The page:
The Jane Austen Book Club (2007)
Explores Austen's adage that general incivility is at love's essence. Sylvia's husband dumps her for another woman, so Bernadette and Jocelyn organize a book club to distract her. They recruit Sylvia's daughter Allegra; Prudie, a young teacher whose marriage may be on the rocks; and Grigg, a sci-fi fan who joins out of attraction to Jocelyn. The six read and discuss one Austen novel per month. Jocelyn tries to interest Grigg in Sylvia; Allegra falls in love with a woman she meets skydiving; Prudie contemplates an affair with a student; Sylvia's ex keeps popping up. In the discussions, characters reveal themselves in their comments. By the end, are truths universally acknowledged?- Written by <email@example.com>
In California, the favorite dog of the lonely Jocelyn dies and she meets her best friends in the funeral: the six times divorced Bernadette; the housewife Sylvia and her lesbian daughter Allegra; and the young French teacher Prudie, whose mother is a dysfunctional woman. When Sylvia's husband Daniel dumps her for a younger woman, Bernadette and Jocelyn organize a reading club of Jane Austen to distract her with Allegra and Prudie. Meanwhile the sci-fi fan Grigg, who owns a software company and was raised with three sisters, flirts with Jocelyn and she invites him to join the club with the intention of introducing him to Sylvia. They plan to read and discuss the novels "Sense and Sensibility" (1811), "Pride and Prejudice" (1813), "Mansfield Park" (1814), "Emma (1816), "Northanger Abbey" (1818) and "Persuasion" (1818), one per month. Meanwhile, Prudie's marriage with Dean is in crisis and she flirts with the student Trey. Aleggra falls in love for Corinne and tells her private life to her affair. But Jocelyn does not understand the feelings of Grigg. While reading the novels, their lives entwine with the characters of the writer, leading each one of them to find what is looking for in love.- Written by Claudio Carvalho, Rio de Janeiro, Brazil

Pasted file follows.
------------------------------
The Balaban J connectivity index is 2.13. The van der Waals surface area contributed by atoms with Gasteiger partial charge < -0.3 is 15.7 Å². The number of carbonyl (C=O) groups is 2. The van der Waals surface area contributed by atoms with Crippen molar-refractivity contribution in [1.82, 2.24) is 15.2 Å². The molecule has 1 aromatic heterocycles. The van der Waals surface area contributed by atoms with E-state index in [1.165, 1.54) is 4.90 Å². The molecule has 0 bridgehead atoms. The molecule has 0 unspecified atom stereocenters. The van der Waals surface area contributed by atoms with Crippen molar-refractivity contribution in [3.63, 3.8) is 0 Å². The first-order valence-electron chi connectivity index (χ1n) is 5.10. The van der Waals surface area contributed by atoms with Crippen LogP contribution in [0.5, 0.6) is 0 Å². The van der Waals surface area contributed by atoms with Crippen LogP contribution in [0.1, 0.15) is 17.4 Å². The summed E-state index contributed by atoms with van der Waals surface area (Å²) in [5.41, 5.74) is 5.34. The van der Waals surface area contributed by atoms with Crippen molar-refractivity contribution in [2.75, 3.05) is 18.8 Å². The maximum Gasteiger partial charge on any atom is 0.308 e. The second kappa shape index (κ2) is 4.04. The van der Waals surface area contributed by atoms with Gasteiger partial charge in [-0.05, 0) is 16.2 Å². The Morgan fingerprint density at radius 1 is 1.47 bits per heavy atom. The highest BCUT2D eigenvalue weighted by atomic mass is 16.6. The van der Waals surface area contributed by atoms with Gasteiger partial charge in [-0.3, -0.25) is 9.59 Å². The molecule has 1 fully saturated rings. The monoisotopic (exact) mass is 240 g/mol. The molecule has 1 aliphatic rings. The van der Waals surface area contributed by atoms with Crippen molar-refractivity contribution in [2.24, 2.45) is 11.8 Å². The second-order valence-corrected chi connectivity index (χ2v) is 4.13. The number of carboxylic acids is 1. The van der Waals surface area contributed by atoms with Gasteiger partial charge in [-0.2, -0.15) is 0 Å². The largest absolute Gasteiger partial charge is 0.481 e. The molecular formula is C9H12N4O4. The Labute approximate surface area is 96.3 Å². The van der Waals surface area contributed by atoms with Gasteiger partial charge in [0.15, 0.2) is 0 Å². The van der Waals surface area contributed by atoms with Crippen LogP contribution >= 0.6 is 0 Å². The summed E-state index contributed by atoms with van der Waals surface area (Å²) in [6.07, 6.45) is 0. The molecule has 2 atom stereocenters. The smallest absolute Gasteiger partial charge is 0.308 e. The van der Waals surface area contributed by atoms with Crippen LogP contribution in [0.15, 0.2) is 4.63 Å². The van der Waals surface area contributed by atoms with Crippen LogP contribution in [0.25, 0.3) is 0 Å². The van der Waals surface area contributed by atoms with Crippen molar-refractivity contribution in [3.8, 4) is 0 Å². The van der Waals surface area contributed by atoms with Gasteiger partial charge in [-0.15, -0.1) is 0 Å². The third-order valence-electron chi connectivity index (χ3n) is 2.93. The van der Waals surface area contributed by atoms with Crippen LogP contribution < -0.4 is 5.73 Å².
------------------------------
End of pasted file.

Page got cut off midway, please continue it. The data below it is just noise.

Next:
Six Californians start a club to discuss the works of Jane Austen, only to find their relationships -- both old and new -- begin to resemble 21st century versions of her novels.- Written by anonymous
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